In the soft light of what looks like early morning or the fleeting minutes before sunset, a woman stumbles out of a brick-walled, vine-covered house and struggles to find her footing. Her friend, sitting on the front steps, catches her and ushers her into a cab. It’s a familiar image of female camaraderie, but in Jacques Rivette’s Céline and Julie Go Boating, from 1974, familiar feelings emerge from otherworldly contexts.
The stumbling woman is Céline (Juliet Berto); her friend, Julie (Dominique Labourier). This moment comes at the halfway mark of the sprawling 193-minute film, where, in the previous scenes, we’ve followed the daily lives of these Parisian women: Céline, a magician, and Julie, a librarian, meet, move in together, and frolic around the city and fool men. But then suddenly, their story is interrupted, depositing them into a possibly haunted mansion located at 7 bis, rue du Nadir-aux-Pommes, to which the two inexplicably keep returning. Here, cinematic hallucinations unfold, and afterward they are spit out from the house with bloody handprints on their bodies and a drug-like candy in their mouths, their memories foggy, left to piece together the happenings inside. In Proustian fashion, they ingest more of the candy to go deeper, not just into the mysterious house but into the corners of their shared dreams and memories. The closer Céline and Julie become, the more they “go boating” down their stream of collective consciousness. (The French title, Céline et Julie vont en bateau, is a pun; the phrase can also mean getting caught up in a story.) We also immediately get caught up in the women’s relationship.
A genre-bending masterpiece of female friendship and surrealism, Céline and Julie Go Boating is arguably the most famous work from Rivette who, like his French New Wave contemporaries Jean-Luc Godard and François Truffaut, began his career as a critic for the famed film journal Cahiers du Cinéma. His writing was celebrated for its boldness, and he famously disagreed with the auteur theory—the idea of a single author of a film—and preferred the collaborative efforts of a cast and crew, the method he employed when making Céline and Julie. Rivette, more than most, also had a penchant for reverie and robust running times (his 1971 film, Out 1, is 13 hours long and something of a cinephile rite of passage). His motto was that “a film must be, if not an ordeal, at least an experience.” Though Céline and Julie is often labeled his most accessible film, it was, until now, physically hard to obtain. A new addition to the Criterion Collection, which comes in a long-awaited digital restoration, marks the film’s first DVD or Blu-ray offering in the United States; its run on the Criterion Channel last year was its streaming debut.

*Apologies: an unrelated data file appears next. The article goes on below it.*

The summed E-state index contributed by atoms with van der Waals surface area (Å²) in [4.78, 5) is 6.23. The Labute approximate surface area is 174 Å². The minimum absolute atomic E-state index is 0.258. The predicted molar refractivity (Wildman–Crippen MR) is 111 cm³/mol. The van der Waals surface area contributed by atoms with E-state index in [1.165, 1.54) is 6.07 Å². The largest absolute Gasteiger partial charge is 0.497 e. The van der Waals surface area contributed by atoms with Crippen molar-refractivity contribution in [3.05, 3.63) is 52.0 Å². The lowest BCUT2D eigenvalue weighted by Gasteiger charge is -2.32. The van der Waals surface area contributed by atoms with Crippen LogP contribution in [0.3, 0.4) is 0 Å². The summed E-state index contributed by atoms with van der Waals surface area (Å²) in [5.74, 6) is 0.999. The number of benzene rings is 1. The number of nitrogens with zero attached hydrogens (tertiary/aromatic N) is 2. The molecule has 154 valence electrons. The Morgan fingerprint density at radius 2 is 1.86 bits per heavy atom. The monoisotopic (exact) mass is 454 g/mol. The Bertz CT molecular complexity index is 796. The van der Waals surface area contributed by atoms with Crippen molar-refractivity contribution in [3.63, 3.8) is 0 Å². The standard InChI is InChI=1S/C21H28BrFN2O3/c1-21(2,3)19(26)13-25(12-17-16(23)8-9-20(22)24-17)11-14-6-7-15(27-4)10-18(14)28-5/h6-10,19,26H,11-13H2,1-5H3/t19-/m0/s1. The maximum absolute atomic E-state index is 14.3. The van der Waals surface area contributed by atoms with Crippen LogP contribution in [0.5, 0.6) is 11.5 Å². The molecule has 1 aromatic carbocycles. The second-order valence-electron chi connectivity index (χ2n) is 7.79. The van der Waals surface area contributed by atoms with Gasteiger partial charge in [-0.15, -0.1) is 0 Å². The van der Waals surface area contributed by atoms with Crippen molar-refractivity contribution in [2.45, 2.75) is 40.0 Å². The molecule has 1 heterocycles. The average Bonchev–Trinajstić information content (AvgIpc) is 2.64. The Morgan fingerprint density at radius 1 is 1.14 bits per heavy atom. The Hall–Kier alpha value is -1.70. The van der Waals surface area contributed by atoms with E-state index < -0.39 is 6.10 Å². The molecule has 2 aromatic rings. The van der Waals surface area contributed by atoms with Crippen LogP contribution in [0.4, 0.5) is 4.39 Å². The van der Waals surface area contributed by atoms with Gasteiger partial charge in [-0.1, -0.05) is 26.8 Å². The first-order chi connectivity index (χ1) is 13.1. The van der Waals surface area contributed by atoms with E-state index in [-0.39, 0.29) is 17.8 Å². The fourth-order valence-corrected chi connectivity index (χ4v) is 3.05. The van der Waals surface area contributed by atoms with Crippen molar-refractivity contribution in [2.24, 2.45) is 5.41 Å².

This recent release is exciting in its revelation of how much the film warrants repeated viewings. It is a head-scratching Russian doll of a story that is ultimately an ode to movie-watching and moviemaking itself. The two women become audience members of their own mental film—witnessing what unfolds within the walls of the mansion—except that they’re also its stars, improvising and scripting the story as it progresses. It’s like one of those Choose Your Own Adventure books, with the viewer more than inhabiting the minds of Céline and Julie: One begins to feel like them—just as curious, shocked, and bored—in the process, making it just as participatory as it is supernatural. Wrapped up in all this magic is a telepathic sense of female friendship and the way the gaze upon them requires an innate understanding of such a bond.
Using these characters as surrogates, we can teleport to the film within the film, which maintains its facade of superficiality with audience applause, forgotten lines, and curtain calls, as if it’s a stage play. Inside the house, we meet a whole new set of players—Camille, Sophie, Olivier, and a young girl named Madlyn—embroiled in a murderous melodrama based on Henry James’s novel The Other House, in which a web of romances leads to the fatal neglect of a child. French cinema staples Bulle Ogier, Marie-France Pisier, and Barbet Schroeder make appearances here as two sisters and a widower, the latter the mutual object of the sisters’ affection. Sequences are repeated throughout the film, and when it’s evident they’ve become a drag, Julie, as if she’s reading your mind, says, “It’s always the same thing. I’m bored.” Then she falls asleep. Her fourth-wall-breaking comment injects a newfound vigor into the film’s rhythm, and the show goes on. It’s pure movie magic.